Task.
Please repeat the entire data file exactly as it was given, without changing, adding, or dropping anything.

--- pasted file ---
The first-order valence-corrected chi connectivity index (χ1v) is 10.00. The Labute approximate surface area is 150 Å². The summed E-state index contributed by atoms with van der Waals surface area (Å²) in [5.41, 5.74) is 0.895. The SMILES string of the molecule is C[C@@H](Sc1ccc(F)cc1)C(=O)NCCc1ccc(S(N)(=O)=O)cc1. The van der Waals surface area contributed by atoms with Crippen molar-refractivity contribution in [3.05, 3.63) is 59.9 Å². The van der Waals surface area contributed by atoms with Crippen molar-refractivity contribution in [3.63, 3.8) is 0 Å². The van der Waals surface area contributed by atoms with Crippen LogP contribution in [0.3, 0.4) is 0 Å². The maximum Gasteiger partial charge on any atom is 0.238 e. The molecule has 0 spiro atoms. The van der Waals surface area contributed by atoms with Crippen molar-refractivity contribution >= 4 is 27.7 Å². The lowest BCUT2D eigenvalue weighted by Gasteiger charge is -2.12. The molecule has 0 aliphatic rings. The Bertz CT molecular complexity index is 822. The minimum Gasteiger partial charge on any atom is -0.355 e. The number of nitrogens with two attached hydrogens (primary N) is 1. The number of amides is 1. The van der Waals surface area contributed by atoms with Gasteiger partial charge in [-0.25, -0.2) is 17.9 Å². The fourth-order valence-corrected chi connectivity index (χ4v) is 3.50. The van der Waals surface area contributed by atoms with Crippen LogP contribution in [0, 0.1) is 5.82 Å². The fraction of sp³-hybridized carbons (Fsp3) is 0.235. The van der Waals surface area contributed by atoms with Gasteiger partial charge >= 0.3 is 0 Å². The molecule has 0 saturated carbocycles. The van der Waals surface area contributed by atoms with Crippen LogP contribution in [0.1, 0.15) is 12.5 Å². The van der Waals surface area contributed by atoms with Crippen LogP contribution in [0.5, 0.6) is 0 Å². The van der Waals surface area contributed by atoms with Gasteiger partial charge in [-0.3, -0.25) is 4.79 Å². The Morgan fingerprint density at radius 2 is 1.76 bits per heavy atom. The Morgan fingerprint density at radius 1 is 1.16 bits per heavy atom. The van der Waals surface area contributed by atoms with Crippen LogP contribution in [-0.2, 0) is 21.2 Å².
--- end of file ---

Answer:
The first-order valence-corrected chi connectivity index (χ1v) is 10.00. The Labute approximate surface area is 150 Å². The summed E-state index contributed by atoms with van der Waals surface area (Å²) in [5.41, 5.74) is 0.895. The SMILES string of the molecule is C[C@@H](Sc1ccc(F)cc1)C(=O)NCCc1ccc(S(N)(=O)=O)cc1. The van der Waals surface area contributed by atoms with Crippen molar-refractivity contribution in [3.05, 3.63) is 59.9 Å². The van der Waals surface area contributed by atoms with Crippen molar-refractivity contribution in [3.63, 3.8) is 0 Å². The van der Waals surface area contributed by atoms with Crippen LogP contribution in [0.3, 0.4) is 0 Å². The maximum Gasteiger partial charge on any atom is 0.238 e. The molecule has 0 spiro atoms. The van der Waals surface area contributed by atoms with Crippen molar-refractivity contribution >= 4 is 27.7 Å². The lowest BCUT2D eigenvalue weighted by Gasteiger charge is -2.12. The molecule has 0 aliphatic rings. The Bertz CT molecular complexity index is 822. The minimum Gasteiger partial charge on any atom is -0.355 e. The number of nitrogens with two attached hydrogens (primary N) is 1. The number of amides is 1. The van der Waals surface area contributed by atoms with Gasteiger partial charge in [-0.25, -0.2) is 17.9 Å². The fourth-order valence-corrected chi connectivity index (χ4v) is 3.50. The van der Waals surface area contributed by atoms with Crippen LogP contribution in [0, 0.1) is 5.82 Å². The fraction of sp³-hybridized carbons (Fsp3) is 0.235. The van der Waals surface area contributed by atoms with Gasteiger partial charge >= 0.3 is 0 Å². The molecule has 0 saturated carbocycles. The van der Waals surface area contributed by atoms with Crippen LogP contribution in [0.1, 0.15) is 12.5 Å². The van der Waals surface area contributed by atoms with Crippen LogP contribution in [0.5, 0.6) is 0 Å². The van der Waals surface area contributed by atoms with Gasteiger partial charge in [-0.3, -0.25) is 4.79 Å². The Morgan fingerprint density at radius 2 is 1.76 bits per heavy atom. The Morgan fingerprint density at radius 1 is 1.16 bits per heavy atom. The van der Waals surface area contributed by atoms with Crippen LogP contribution in [-0.2, 0) is 21.2 Å².